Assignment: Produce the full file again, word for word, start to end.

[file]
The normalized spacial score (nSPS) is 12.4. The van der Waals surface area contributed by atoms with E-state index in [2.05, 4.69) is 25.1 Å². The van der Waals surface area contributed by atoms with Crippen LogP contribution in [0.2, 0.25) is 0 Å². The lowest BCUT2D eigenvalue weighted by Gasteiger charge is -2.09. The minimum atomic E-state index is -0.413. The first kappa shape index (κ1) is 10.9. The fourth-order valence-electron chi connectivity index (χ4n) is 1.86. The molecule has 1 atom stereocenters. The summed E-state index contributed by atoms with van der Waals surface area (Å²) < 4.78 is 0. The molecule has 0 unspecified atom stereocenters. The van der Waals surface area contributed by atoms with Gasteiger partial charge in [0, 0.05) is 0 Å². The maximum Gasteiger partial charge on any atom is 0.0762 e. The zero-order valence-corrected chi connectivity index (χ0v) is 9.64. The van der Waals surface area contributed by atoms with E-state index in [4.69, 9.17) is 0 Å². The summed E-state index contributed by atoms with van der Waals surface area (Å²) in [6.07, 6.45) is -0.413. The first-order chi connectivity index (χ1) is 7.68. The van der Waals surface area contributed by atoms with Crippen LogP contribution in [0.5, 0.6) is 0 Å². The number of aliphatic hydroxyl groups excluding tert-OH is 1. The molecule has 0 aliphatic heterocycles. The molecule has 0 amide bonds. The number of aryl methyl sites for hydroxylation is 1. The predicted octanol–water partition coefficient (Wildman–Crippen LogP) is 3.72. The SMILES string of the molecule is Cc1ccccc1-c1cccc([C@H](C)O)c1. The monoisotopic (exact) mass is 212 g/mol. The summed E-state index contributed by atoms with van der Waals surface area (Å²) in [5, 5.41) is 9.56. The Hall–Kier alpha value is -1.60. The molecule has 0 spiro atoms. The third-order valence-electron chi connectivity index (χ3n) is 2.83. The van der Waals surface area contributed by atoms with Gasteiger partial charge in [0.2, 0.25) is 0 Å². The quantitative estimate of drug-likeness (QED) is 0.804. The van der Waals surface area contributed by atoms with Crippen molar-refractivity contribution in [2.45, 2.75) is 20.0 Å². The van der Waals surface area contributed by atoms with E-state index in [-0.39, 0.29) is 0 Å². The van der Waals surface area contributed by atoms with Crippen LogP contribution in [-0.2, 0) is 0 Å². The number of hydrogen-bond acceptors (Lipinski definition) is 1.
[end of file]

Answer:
The normalized spacial score (nSPS) is 12.4. The van der Waals surface area contributed by atoms with E-state index in [2.05, 4.69) is 25.1 Å². The van der Waals surface area contributed by atoms with Crippen LogP contribution in [0.2, 0.25) is 0 Å². The lowest BCUT2D eigenvalue weighted by Gasteiger charge is -2.09. The minimum atomic E-state index is -0.413. The first kappa shape index (κ1) is 10.9. The fourth-order valence-electron chi connectivity index (χ4n) is 1.86. The molecule has 1 atom stereocenters. The summed E-state index contributed by atoms with van der Waals surface area (Å²) < 4.78 is 0. The molecule has 0 unspecified atom stereocenters. The van der Waals surface area contributed by atoms with Gasteiger partial charge in [0, 0.05) is 0 Å². The maximum Gasteiger partial charge on any atom is 0.0762 e. The zero-order valence-corrected chi connectivity index (χ0v) is 9.64. The van der Waals surface area contributed by atoms with E-state index in [4.69, 9.17) is 0 Å². The summed E-state index contributed by atoms with van der Waals surface area (Å²) in [6.07, 6.45) is -0.413. The first-order chi connectivity index (χ1) is 7.68. The van der Waals surface area contributed by atoms with Crippen LogP contribution in [0.5, 0.6) is 0 Å². The number of aliphatic hydroxyl groups excluding tert-OH is 1. The molecule has 0 aliphatic heterocycles. The molecule has 0 amide bonds. The number of aryl methyl sites for hydroxylation is 1. The predicted octanol–water partition coefficient (Wildman–Crippen LogP) is 3.72. The SMILES string of the molecule is Cc1ccccc1-c1cccc([C@H](C)O)c1. The monoisotopic (exact) mass is 212 g/mol. The summed E-state index contributed by atoms with van der Waals surface area (Å²) in [5, 5.41) is 9.56. The Hall–Kier alpha value is -1.60. The molecule has 0 spiro atoms. The third-order valence-electron chi connectivity index (χ3n) is 2.83. The van der Waals surface area contributed by atoms with Gasteiger partial charge in [0.2, 0.25) is 0 Å². The quantitative estimate of drug-likeness (QED) is 0.804. The van der Waals surface area contributed by atoms with Crippen molar-refractivity contribution in [2.45, 2.75) is 20.0 Å². The van der Waals surface area contributed by atoms with E-state index in [-0.39, 0.29) is 0 Å². The van der Waals surface area contributed by atoms with Crippen LogP contribution in [-0.2, 0) is 0 Å². The number of hydrogen-bond acceptors (Lipinski definition) is 1.